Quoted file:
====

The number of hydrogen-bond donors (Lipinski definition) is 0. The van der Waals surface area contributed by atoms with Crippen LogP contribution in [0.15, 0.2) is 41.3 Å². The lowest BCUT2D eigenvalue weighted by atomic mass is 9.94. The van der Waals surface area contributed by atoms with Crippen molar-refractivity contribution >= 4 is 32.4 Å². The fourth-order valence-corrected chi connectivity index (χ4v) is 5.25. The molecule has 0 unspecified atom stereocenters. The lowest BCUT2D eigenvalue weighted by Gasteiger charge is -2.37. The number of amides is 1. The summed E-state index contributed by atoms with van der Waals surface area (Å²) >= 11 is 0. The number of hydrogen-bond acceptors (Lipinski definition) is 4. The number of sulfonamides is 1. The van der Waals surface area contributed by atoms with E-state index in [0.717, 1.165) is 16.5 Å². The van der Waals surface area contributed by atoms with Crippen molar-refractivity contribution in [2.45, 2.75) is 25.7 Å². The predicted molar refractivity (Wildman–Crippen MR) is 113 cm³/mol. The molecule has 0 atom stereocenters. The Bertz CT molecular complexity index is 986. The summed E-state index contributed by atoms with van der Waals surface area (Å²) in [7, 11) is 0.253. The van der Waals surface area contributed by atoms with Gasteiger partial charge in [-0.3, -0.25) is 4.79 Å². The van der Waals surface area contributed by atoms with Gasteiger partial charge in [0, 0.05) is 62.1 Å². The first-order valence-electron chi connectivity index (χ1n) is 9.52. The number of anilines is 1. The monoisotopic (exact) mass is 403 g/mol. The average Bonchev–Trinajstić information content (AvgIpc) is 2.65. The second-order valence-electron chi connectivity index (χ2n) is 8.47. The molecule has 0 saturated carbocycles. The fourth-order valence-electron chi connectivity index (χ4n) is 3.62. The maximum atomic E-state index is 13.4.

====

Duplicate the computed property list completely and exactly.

The number of hydrogen-bond donors (Lipinski definition) is 0. The van der Waals surface area contributed by atoms with Crippen LogP contribution in [0.15, 0.2) is 41.3 Å². The lowest BCUT2D eigenvalue weighted by atomic mass is 9.94. The van der Waals surface area contributed by atoms with Crippen molar-refractivity contribution >= 4 is 32.4 Å². The fourth-order valence-corrected chi connectivity index (χ4v) is 5.25. The molecule has 0 unspecified atom stereocenters. The lowest BCUT2D eigenvalue weighted by Gasteiger charge is -2.37. The number of amides is 1. The summed E-state index contributed by atoms with van der Waals surface area (Å²) >= 11 is 0. The number of hydrogen-bond acceptors (Lipinski definition) is 4. The number of sulfonamides is 1. The van der Waals surface area contributed by atoms with E-state index in [0.717, 1.165) is 16.5 Å². The van der Waals surface area contributed by atoms with Crippen molar-refractivity contribution in [2.45, 2.75) is 25.7 Å². The predicted molar refractivity (Wildman–Crippen MR) is 113 cm³/mol. The molecule has 0 atom stereocenters. The Bertz CT molecular complexity index is 986. The summed E-state index contributed by atoms with van der Waals surface area (Å²) in [7, 11) is 0.253. The van der Waals surface area contributed by atoms with Gasteiger partial charge in [-0.3, -0.25) is 4.79 Å². The van der Waals surface area contributed by atoms with Gasteiger partial charge in [0, 0.05) is 62.1 Å². The first-order valence-electron chi connectivity index (χ1n) is 9.52. The number of anilines is 1. The monoisotopic (exact) mass is 403 g/mol. The average Bonchev–Trinajstić information content (AvgIpc) is 2.65. The second-order valence-electron chi connectivity index (χ2n) is 8.47. The molecule has 0 saturated carbocycles. The fourth-order valence-electron chi connectivity index (χ4n) is 3.62. The maximum atomic E-state index is 13.4.